Wednesday, March 5, 2008

Timmins gets $1 Million for mining exploration

Ontario’s Ministry of Northern Development and Mines (MNDM) has announced a $1 million investment in the Timmins-based Discover Abitibi mining exploration project.
The announcement was made Monday at the annual convention of the Prospectors and Developers Association of Canada, in Toronto.
The announcement is the province’s share of a $3 million venture involving Timmins, the province, and private industry. The federal government is also expected to contribute to the venture since it has done so previously.
Mines minister Michael Gravelle made the announcement during a live webcast from the City of Timmins booth at the convention.
Gravelle praised Timmins Economic Development Corporation (TEDC) for setting up the Discover Abitibi initiative to promote more exploration for new mines.
“We share our partner’s enthusiasm with the potential of the Abitibi Greenstone Belt in Northeastern Ontario,” Gravelle said.
“While the Abitibi Greenstone Belt is famous for having produced the prolific Kirkland Lake and Timmins mining camps, we know there are some geo-science knowledge gaps that have discouraged mineral exploration.
“Therefore, today, I am pleased to announce that the Northern Ontario Heritage Fund Corporation will providing funding of one million dollars to assist the Discover Abitibi initiative in helping to fill those knowledge gaps,” he added.
Timmins mayor Tom Laughren commented that the money would be well spent since Timmins is the central mining community in the region.
“On behalf of the citizens we would like to thank the minister for his generous donation. We very much appreciate that,” said Laughren
“I too would like to say this is the fourth time that I meet the minister. It’s the second time I meet when he’s giving money to Timmins, so if I can keep that batting average of .500 I think we’re going to be doing pretty well.”
“With this initiative since it first started in 2002 there’s been 26 thousand claims that have been staked. That’s huge,” the mayor told the news conference. “Before 2002, we had 50 companies doing some type of mining type work in the Timmins region. We’re now up well above 90 companies, closer to one hundred.”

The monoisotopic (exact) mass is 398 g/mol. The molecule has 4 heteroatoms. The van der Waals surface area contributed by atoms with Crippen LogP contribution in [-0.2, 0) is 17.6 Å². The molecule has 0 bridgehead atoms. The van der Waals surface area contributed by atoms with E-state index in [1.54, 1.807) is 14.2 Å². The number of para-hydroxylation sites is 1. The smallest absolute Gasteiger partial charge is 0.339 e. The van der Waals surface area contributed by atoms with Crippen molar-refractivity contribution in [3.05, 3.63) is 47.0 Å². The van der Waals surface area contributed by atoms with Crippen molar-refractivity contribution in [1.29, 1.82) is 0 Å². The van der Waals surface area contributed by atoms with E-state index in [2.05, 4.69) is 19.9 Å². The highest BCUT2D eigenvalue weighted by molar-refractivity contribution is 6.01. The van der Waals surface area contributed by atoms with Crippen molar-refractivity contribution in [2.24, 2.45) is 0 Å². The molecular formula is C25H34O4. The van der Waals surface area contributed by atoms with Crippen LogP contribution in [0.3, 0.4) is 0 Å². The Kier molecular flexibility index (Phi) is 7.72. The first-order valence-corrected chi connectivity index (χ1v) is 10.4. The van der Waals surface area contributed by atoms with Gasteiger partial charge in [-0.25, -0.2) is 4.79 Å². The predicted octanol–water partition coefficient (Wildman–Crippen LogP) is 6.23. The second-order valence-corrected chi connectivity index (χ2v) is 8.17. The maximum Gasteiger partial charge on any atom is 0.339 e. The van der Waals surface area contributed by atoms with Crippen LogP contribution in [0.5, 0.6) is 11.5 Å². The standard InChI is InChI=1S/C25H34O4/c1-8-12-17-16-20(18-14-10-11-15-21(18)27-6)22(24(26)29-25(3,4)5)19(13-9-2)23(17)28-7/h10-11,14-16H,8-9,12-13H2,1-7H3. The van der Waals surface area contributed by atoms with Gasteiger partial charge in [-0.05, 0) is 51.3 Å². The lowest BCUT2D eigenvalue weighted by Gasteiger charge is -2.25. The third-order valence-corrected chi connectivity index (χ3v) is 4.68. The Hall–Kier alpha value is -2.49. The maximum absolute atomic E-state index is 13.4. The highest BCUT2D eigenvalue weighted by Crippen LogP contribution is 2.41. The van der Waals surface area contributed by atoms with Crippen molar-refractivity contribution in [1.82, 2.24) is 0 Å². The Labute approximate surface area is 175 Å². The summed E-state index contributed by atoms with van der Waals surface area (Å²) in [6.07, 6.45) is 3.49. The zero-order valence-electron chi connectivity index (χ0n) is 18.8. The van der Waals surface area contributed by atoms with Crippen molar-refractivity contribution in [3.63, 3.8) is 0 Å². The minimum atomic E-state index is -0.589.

“We’ve got federal, provincial and industry partners in this. So that’s a win-win-win,” said the mayor.

Discover Abitibi Project Manager Robert Calhoun told The Timmins Times that the money will be spent primarily on aerial surveys over a wider region of Northeastern Ontario which will give geologists and other geo-science professionals a better idea of where to look for new mines.
“There are new technologies which are being developed all the time. Some of these airborne surveys are actually able to look much deeper than they used to be able to, so we’re able to fill the geology gap,” said Calhoun.
“A lot of the greenstone belts are covered by significant overburden so we don’t get to see a lot of the rock before we start diamond drilling.These airborne surveys will give us a better indication of what rock types are there,” he added.
“The last time we did the survey we pretty much went in the Timmins to Kirkland Lake corridor.
Now we are moving out into the hinterland. We’re going out to the Burntbush area near Cochrane. The next one will be in the Detour area and then we are moving down south with another airborne in Shiningtree. And then we’re going to do regional surveys which cover the whole region and some geology surveys which cover Matachewan and Kirkland Lake,” said Calhoun.
“The spinoff for the City of Timmins is basically the same as it always is. It’s the same as it is for the De Beers project. De Beers has made Timmins their jump off point for the Victor project. Timmins is their regional office. And if we have a mining company come in to the area, Timmins is the obvious place to put your office.”
Cheryl St. Amour, TEDC’s director of Business Development also welcomed the news.
“With the information gathered from Discover Abitibi our region, and it’s companies are now prepared for this exciting time in mining. NOHFC support of this phase of the project will ensure than the one hundred years of mining activity will lead to act least a hundred more.”

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